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NAME    [Toc]    [Back]

       sysctl - read/write system parameters

SYNOPSIS    [Toc]    [Back]

       #include <unistd.h>

       #include <linux/unistd.h>

       #include <linux/sysctl.h>

       _syscall1(int, _sysctl, struct __sysctl_args *, args);

       int _sysctl(struct __sysctl_args *args);

DESCRIPTION    [Toc]    [Back]

       The  _sysctl  call  reads and/or writes kernel parameters. For example,
       the hostname, or the maximum number of open files. The argument has the

       struct __sysctl_args {
	       int *name;	 /* integer vector describing variable */
	       int nlen;	 /* length of this vector */
	       void *oldval;	 /* 0 or address where to store old value */
	       size_t *oldlenp;  /* available room for old value,
				    overwritten by actual size of old value */
	       void *newval;	 /* 0 or address of new value */
	       size_t newlen;	 /* size of new value */

       This  call  does  a  search  in a tree structure, possibly resembling a
       directory tree under /proc/sys, and if  the  requested  item  is  found
       calls some appropriate routine to read or modify the value.

EXAMPLE    [Toc]    [Back]

       #include <linux/unistd.h>
       #include <linux/types.h>
       #include <linux/sysctl.h>

       _syscall1(int, _sysctl, struct __sysctl_args *, args);
       int sysctl(int *name, int nlen, void *oldval, size_t *oldlenp,
		  void *newval, size_t newlen)
	       struct __sysctl_args args={name,nlen,oldval,oldlenp,newval,newlen};
	       return _sysctl(&args);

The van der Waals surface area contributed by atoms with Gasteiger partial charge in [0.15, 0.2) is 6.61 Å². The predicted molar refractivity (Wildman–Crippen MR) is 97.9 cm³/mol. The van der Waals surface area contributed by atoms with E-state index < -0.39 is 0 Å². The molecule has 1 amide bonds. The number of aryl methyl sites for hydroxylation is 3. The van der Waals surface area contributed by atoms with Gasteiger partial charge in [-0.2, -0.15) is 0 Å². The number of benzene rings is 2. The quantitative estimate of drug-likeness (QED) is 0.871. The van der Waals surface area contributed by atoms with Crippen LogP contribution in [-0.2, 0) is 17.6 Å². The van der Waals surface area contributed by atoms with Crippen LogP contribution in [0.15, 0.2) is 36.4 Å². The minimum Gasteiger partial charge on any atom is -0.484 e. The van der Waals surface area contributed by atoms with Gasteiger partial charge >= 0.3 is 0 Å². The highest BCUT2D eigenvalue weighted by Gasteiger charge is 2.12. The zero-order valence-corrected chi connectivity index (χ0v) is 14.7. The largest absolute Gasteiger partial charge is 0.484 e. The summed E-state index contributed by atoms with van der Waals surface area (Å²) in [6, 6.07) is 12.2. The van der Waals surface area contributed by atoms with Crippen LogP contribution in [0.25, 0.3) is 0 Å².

#define SIZE(x) sizeof(x)/sizeof(x[0])
       #define OSNAMESZ 100

       char osname[OSNAMESZ];
       int osnamelth;
       int name[] = { CTL_KERN, KERN_OSTYPE };

	       osnamelth = SIZE(osname);
	       if (sysctl(name, SIZE(name), osname, &osnamelth, 0, 0))
		       printf("This machine is running %*s\n", osnamelth, osname);
	       return 0;

RETURN VALUE    [Toc]    [Back]

       Upon successful completion, _sysctl returns 0. Otherwise, a value of -1
       is returned and errno is set to indicate the error.

ERRORS    [Toc]    [Back]

	      name was not found.

       EPERM  No search permission for one of the  encountered	`directories',
	      or no read permission where oldval was nonzero, or no write permission
 where newval was nonzero.

       EFAULT The invocation asked for the previous value  by  setting	oldval
	      non-NULL, but allowed zero room in oldlenp.

CONFORMING TO    [Toc]    [Back]

       This  call  is  Linux-specific,	and  should  not  be  used in programs
       intended to be portable.  A sysctl call has been present in Linux since
       version	1.3.57.  It originated in 4.4BSD. Only Linux has the /proc/sys
       mirror, and the object naming schemes differ between Linux and BSD 4.4,
       but the declaration of the sysctl(2) function is the same in both.

BUGS    [Toc]    [Back]

       The  object names vary between kernel versions.	THIS MAKES THIS SYSTEM
       CALL WORTHLESS FOR APPLICATIONS.  Use the /proc/sys interface  instead.
       Not all available objects are properly documented.
       It  is  not  yet  possible  to  change  operating  system by writing to

SEE ALSO    [Toc]    [Back]


Linux 1.3.85			  1996-04-11			     SYSCTL(2)
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